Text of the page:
There is so much more that I can say about the Serafix/Abu Farwa lines - specifically through our stallion, Serazim. I will leave that for another post. This one has gotten pretty long. cool.gif

Here is an interesting article, written in 1998, about the Arabian Racing bloodlines. It is long, but packed full of info regarding CMK, Polish, French, Egyptian and Russian. http://www.roxannero.../raceblood.html

Attached Images

  • Salina_and_Red051808_1.JPG
  • Caddilac_Red_050209_2.JPG

Marci de la Torre
Pegasus Park Arabians
Wildomar, CA

Home of:
Seraphix (SX Staleys Gemini x Zia Bi Bask) - A *Serafix grandson out of a *Bask/CMK mare!!
Bright Rabba (FV Sharabba x Galana'Zi)- an exciting young Sharabba son out of a Galan/Ga'Zi daughter.
Jewel King (The Chessman x GA Celeste) A rare double Galan++ grandson.
MHR Flame(Port Bask x MHR Polanka) Pure Polish - Mekeel-bred!
A Touch Of Pride (Farlanes Pride+/ x Phylicity) The one and only son of Farlanes Pride+/ in the US.
SX Mister Brilliant (Serazim x BT Cameo by El Brillante). The only entire son of the great Serazim.

#53 Tanya


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Posted 03 February 2010 - 05:44 AM

I through in a little 'surprises' now and then to my breeding. But my mainstay is *Orzel. Combined with *Wiking and a little *Sambor, wow. (It might be the Priboj- my theory) but if I have two pedigrees the same and stand those two horses next too each other it's always going to be the 'heart' that wins the race. We haven't really gotten faster by breeding better, same for TB's. When I train, I go for confidence and attitude, I never throw out a horse because it has a racing clitch in the pedigree, because in the 80's I raced my all American every weekend. 21 crosses to *Raffles I think! Anyway here's a horse that can swing both ways.

#54 Selket Arabians

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Posted 06 February 2011 - 05:22 PM

I am not into racing nor claim to know anything about it BUT when I purchased my stallion and was told of his racing career I was informed that he was FAST out of the gate and FAST to the front but once he was up there, he gave up.

I am not sure if that answers your question but he is by *Furno Khamal out of Mistical Lady (Tornado). I did let him go all out once over my fields and it was quite scary how fast he was in comparison to my gelding Moudy who is by Moudriey out of SC Shantily (Fadl Moniet) who seems to have more endurance than the initial speed.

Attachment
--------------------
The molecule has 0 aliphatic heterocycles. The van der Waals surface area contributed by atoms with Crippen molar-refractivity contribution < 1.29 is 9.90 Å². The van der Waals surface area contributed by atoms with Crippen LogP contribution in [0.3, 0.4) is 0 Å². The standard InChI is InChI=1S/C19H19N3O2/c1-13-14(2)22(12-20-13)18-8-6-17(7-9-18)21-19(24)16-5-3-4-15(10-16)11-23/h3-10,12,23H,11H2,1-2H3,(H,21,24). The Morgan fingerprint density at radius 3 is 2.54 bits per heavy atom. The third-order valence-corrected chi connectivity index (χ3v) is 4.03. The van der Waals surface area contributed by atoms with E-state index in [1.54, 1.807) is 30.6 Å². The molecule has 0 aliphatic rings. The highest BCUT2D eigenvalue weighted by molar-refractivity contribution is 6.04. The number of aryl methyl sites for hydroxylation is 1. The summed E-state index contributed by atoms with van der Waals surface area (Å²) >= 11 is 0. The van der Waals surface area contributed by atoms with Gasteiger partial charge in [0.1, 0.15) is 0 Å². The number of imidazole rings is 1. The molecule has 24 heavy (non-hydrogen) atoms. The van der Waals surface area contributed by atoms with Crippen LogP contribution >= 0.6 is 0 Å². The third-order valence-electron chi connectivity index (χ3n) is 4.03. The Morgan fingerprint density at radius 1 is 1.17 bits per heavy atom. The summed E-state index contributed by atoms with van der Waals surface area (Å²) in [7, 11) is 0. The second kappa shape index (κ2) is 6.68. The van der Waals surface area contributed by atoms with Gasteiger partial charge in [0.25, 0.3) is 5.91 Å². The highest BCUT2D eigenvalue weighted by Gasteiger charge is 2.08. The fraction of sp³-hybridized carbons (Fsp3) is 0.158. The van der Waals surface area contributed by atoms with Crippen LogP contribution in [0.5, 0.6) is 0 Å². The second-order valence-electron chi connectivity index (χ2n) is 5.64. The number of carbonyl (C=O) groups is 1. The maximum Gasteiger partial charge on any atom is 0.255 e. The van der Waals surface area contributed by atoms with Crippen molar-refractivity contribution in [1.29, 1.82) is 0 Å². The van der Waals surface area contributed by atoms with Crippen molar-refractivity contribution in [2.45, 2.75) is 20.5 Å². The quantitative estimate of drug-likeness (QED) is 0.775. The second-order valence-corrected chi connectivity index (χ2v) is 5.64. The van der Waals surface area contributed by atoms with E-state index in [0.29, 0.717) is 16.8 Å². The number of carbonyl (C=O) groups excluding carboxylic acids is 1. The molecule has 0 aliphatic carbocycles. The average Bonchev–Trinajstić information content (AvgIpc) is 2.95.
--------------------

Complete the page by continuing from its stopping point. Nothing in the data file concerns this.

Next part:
He slowed down only because he was a "tail chaser" (not because he lacked speed or endurance). He was a paycheck horse with over 20 starts, I believe, and a paycheck horse is a fine thing to have.

Please say Hello to him for me and tell him his sisters, nieces and nephews are wishing him well.

He was a wonderful racehorse and his trainer still talks about him with respect. As a matter of fact, his trainer is working with our farm again, and picked a nephew of your stallion as one of his hottest racing prospects for this year.

- RH.
Fate 150.jpg

The Selket Arabians are a bloodline of taller-than-average Arabian sport horses and one of the oldest breeding herds in the United States. For many years, the horses have been line-bred on the 16.2 H international champion Furno Khamal. They are supported and managed by Ron Hevener & Co. (specializing in novels, collectible merchandise and apparel for animal lovers). The horses are raised on farms in the U.S. and Brazil. 

#55 Maigray


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Posted 12 February 2011 - 07:43 AM

Is speed blood important or highly influential in conformationally correct Arabians?

I would say the answer to your question is "yes." After reviewing the thread, your comments suggest there is a huge divide in terms of pedigrees that produce speed and pedigrees that do not in stock horses. I think this is where things are getting a little confusing. That divide is not nearly as wide in Arabians. Virtually every Arabian can trace to a successful racehorse at *some* point in its pedigree. You can take almost any Arabian, from any bloodline, put it on the track, and have a chance. Modern Arabian racing is just starting to specialize, but the pedigrees that back "old" speed blood in this breed back everything.